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discovering games as expressive media

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  • [About]

    FreePixel looks at video games as part of the moving image culture. Games are not movies. But games use moving image tradition in their presentation. That is why FreePixel offers a critical look at games and their expressive qualities that grow from the use of the moving image.

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    [May 14th, 2011]

    Georgia Tech at the Center for Puppetry Arts

    Posted by Michael

    Over the last term, Ali Mazalek’s, Claudia Rebola’s and my own class here at Georgia Tech worked toward a final shared piece involving digital puppetry. After some test runs, the resulting “Pictures at an Exhibition”  performance will be one short segment in the Experimental Puppetry show at the Center for Puppetry Arts. May 18-22 2011.

    Read more »

    [May 13th, 2011]

    The Oracle is live

    Posted by Michael

    Jeffrey Jacobson from PublicVR and a whole team of animators, experts, and coders (cudos to Friedrich Kirschner) have wrapped up the Egyptian Oracle project and it officially premiered at the Boston Cyberarts Festival. The project will be installed from June 13th at the Carnegie Museum of Natural History.
    The project was funded by the NEA and provides a mixture of digital puppetry and live guidance through the virtual construction of a typical Egyptian temple site. The show includes some audience involvement and is mainly geared to museum visitors, so this is less about spectacular effects or grand narratives but instead on education.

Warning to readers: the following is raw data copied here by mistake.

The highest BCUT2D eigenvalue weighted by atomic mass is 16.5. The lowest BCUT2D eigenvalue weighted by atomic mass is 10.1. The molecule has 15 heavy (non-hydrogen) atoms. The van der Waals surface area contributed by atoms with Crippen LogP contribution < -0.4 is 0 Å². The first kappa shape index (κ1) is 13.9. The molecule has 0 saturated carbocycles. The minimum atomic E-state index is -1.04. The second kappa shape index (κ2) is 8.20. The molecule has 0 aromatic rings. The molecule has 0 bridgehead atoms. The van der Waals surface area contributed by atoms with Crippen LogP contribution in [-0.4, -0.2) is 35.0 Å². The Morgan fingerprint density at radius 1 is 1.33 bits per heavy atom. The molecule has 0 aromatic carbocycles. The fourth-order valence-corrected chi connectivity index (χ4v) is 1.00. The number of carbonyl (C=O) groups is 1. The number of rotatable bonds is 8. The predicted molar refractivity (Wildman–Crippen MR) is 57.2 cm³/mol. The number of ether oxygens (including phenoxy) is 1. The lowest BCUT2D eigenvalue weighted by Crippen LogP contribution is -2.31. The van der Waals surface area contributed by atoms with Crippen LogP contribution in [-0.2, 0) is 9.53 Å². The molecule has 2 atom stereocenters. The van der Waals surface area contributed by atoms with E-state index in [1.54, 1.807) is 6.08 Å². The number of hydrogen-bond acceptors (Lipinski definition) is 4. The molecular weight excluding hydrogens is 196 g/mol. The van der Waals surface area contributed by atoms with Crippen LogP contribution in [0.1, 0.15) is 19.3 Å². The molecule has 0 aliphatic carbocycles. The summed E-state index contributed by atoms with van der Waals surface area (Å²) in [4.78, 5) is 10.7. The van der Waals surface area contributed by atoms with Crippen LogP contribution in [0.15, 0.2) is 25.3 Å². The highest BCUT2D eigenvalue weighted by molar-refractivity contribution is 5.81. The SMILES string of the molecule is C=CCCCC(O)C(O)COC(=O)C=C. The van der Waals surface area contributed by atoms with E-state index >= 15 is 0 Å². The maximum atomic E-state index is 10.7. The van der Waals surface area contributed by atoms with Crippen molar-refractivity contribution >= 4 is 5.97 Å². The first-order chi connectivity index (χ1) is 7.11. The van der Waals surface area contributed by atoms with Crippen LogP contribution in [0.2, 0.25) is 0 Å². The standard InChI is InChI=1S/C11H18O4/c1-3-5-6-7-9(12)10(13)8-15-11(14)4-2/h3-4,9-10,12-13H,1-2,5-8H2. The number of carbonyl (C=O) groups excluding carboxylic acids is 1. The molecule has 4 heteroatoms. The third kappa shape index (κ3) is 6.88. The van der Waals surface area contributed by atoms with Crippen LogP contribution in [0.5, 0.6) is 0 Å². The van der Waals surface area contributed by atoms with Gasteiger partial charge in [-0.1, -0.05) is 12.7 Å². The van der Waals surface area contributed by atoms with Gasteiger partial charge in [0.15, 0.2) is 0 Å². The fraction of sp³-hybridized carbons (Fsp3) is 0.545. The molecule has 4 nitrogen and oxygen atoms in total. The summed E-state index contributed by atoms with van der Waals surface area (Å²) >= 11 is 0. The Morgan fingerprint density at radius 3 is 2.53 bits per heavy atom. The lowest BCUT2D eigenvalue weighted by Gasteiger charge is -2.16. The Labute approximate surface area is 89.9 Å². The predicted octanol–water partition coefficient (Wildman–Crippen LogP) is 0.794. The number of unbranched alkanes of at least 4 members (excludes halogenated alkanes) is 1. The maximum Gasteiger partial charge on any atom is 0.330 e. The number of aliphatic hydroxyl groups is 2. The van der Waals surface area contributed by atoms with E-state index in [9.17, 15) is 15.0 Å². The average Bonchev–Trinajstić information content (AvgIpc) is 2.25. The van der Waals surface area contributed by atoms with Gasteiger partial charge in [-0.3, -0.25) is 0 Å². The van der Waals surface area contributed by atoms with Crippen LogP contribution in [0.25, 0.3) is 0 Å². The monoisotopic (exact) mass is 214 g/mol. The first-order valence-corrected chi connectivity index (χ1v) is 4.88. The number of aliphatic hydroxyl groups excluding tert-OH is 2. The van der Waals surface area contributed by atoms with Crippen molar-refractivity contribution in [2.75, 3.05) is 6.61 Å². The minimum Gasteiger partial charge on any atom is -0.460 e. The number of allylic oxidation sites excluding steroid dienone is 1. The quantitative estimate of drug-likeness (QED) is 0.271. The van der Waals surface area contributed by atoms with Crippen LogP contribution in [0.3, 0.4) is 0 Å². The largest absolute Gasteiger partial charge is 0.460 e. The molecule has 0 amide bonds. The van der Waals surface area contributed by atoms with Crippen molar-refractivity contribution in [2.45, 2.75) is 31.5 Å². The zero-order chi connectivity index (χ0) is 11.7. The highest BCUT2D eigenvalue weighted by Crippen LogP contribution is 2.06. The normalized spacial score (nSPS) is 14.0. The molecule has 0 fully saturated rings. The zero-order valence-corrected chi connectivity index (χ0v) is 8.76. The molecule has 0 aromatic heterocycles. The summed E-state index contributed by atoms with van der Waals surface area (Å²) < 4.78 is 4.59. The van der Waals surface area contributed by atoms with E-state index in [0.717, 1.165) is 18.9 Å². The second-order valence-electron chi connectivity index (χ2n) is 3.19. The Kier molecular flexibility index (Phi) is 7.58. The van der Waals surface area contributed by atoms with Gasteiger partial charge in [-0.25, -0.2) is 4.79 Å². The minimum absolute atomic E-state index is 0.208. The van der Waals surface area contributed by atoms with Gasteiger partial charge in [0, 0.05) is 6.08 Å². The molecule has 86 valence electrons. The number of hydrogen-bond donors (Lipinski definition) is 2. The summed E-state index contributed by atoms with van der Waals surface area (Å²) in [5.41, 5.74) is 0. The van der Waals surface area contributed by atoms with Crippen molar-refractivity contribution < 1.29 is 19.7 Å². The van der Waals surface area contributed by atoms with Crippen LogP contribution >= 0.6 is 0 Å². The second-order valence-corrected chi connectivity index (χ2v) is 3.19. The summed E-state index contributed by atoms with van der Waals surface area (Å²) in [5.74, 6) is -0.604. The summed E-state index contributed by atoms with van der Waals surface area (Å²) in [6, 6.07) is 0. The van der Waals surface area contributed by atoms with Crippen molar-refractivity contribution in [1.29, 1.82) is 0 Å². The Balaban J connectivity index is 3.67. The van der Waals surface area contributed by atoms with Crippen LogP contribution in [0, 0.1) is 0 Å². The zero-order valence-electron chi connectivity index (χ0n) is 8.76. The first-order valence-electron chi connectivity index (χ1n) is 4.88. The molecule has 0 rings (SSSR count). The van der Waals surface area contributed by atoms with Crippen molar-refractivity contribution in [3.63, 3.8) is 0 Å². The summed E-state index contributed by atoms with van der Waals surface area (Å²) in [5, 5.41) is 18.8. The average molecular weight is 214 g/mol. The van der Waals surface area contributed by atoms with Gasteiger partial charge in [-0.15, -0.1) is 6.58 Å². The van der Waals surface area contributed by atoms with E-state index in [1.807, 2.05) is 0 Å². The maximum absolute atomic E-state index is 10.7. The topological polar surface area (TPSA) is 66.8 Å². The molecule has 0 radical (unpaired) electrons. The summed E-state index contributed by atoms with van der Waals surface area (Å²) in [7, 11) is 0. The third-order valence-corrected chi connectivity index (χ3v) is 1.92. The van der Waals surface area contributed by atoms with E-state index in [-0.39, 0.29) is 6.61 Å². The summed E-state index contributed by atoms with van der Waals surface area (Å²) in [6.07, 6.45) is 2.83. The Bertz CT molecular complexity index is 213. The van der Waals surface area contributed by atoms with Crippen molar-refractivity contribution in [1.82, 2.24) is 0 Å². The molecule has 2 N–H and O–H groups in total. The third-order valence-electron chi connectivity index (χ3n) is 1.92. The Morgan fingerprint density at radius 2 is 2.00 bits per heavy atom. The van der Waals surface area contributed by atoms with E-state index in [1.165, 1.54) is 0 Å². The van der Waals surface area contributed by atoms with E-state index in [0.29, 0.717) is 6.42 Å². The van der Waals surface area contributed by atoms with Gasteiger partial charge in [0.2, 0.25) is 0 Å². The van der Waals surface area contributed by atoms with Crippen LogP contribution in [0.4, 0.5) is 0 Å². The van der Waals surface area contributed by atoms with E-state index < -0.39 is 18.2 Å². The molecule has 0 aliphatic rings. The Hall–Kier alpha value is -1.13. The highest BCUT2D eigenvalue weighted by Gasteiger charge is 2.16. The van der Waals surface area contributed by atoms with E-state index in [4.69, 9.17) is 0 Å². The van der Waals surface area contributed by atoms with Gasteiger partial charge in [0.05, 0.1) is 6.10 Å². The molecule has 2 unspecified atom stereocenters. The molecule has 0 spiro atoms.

For those of us interested in tech specs: the very first version of their temple was running in VRML – it seems you can still download that file from their web site. But the final version runs in Unity with some custom-made puppetry controls. The two main characters in the show are the guide (who is a real person standing in front of the projection screen) and a priest (who is a virtual avatar in the 3D world). This second character is controlled live by a puppeteer.
    There is more information on the project online and even some links to further publications at the bottom of that page. Eventually, there should be a proper video on the project, too.
    For full disclosure: I was involved in some advisory role but the project was spearheaded by Jeffrey and his team.
    Sure, it is not a machinima per se but with live digital puppetry and real-time 3D environments involved it is relevant enough. Admittedly, I am getting more and more entangled in puppets and digital performances. In fact, May 19-22 2011 we will have a short experimental digital puppetry piece at the Center for Puppetry Arts here in Atlanta as part of their Experimental Puppetry Theater show.

    [May 4th, 2011]

    SL’s Month of Machinima

    Posted by Michael

    So the abbreviations SL’s MOM might be somewhat misleading but the Linden Endowment of the Arts (LEA, of course) has declared May the kick off month for their Month of Machinima (MOM) showcase in Second Life. There is a mini trailer here (which should evolve into a more comprehensive YouTube channel for the program).